It just takes a little time

Winnie's arena thoughts circa 2002

Back Web Only Jun 22, 2014 By Winnie Comstock-Carlson

From May 2002: 

How much is $300 million? It’s enough to buy 85,714 Comstock’s Business Magazines (at $3.50 apiece – it’s even less if you subscribe for a year); 1,132.105 new homes (the average new home price in the Sacramento Region last year was $309,159); 1,428 million passenger miles on the Capitol Corridor (at a rate of 21 cents per mile); health care for a year for 79,800 people (at an average annual cost of $3,759 per person), or one downtown basketball arena, give or take $20 (according to a recent study by Goal Group Consulting, LLC, together with the experts at Sports Economics and Keyer Marston Associates).

Yes, the city, together with Union Pacific Railroad and Maloof Sports & Entertainment, commissioned a study to see if such a stadium would be feasible and whether it would be the economic kick-start Mayor Heather Fargo envisions for 240 acres of undeveloped property in the Richard Boulevard Redevelopment Project.

The report makes a downtown arena sound ideal. The site is close to transportation. Stadiums in other cities have resulted in the opening of new retail and restaurant spaces – and don’t forget those valuable extra box seats. And, after the King’s performance this year, who could deny that having a winning team is a great boost to the Capital Region ego. But I am not going to comment on the pros and cons of a downtown stadium today – we have plenty of time for that. While the politicians debate their priorities and calculate what percentage each organization should have to pay (the report concluded that the city’s participation may need to go beyond public infrastructure based on an analysis of comparable NBA markets), I just want to put in my vote that whatever happens – it should be a regional effort.

Those who went on the Sacramento Metropolitan Chamber Study Mission to Denver know that when the stadium there was voted in, the vote from “outlying” areas was what actually put it over the edge. Denver proper voted it down. They also had two other things going in their favor. They had to get a simple majority, rather than two-thirds approval which California’s Prop. 13 mandates; their sales tax was not as high as ours; and they didn’t have a push to reapprove and expand Measure A (the transportation sales tax) looming over their deductions.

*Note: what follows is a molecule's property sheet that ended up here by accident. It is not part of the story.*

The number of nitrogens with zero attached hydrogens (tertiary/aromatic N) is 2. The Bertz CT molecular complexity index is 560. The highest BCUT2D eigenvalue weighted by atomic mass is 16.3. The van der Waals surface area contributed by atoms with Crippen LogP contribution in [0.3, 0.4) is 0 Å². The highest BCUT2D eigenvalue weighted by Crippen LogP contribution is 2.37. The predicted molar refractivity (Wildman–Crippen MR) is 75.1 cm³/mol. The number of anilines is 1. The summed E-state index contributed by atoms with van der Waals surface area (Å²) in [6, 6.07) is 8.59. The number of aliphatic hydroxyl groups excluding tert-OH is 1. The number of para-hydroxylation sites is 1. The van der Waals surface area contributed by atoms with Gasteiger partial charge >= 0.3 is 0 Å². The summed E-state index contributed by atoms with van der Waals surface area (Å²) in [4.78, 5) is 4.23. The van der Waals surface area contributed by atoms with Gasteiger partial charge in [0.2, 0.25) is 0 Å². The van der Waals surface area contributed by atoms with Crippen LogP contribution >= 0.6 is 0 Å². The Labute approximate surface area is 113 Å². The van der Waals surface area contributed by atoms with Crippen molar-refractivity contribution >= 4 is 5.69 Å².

On the mayor’s recent stadium tour to Columbus, Ohio’s Gund Arena and the Conseco Fieldhouse in Indianapolis, Ind., she and other officials discovered for themselves that to be successful, these projects need to be public-private partnerships. Even the Ohio stadium, which was financed in large part by Nationwide Insurance Company, cost taxpayers about $30 million.

If we are going to do this, we have to be creative. Maybe proponents need to include something in the bond measure that would appeal to the outlying areas and/or people who don’t know a jump shot from a jumping frog. That something could come in the form of funds to refurbish the existing arena into a public attraction like an aquarium or a science center (the report specifically said that the Sacramento marketplace cannot support two arenas).

One idea comes from Evangeline Higginbotham, executive director of the Discovery Museum in Old Sacramento, who says that she has had plans for some kind of an attraction in Natomas on the back burner for some time. If she could expand the planetarium and animal exhibits currently at the small science museum on Auburn Boulevard to be more like San Francisco’s Exploratorium, what a great attraction that would be for our region. If, however, the city sees more value in tearing down the arena to make way for office space, as has been suggested (remember the city still owes $73 million for the existing Arco Arena), Higginbotham also sees great value in locating a space museum downtown next to an arena.

Proponents might consider including something for art lovers, like the possibility that on non-game night the space be used for cultural performances. Perhaps a portion of the bond would cover renovation of a Roseville art center or Woodland theater. Whatever we do, we need to make sure the entire region is involved. And bribery is always a viable option.

Dan Friedlander, a visionary who is trying to reinvent Del Paso Boulevard as an uptown art center, starting with his Limn Company and including a new supper club in the works by Matt (formerly a chef with David Berkley’s The Kitchen) and Yzette Woolston, suggested only allowing people from the cities that vote for the bond to buy tickets. That’s a little harsh, but I guess all is fair in love and sports.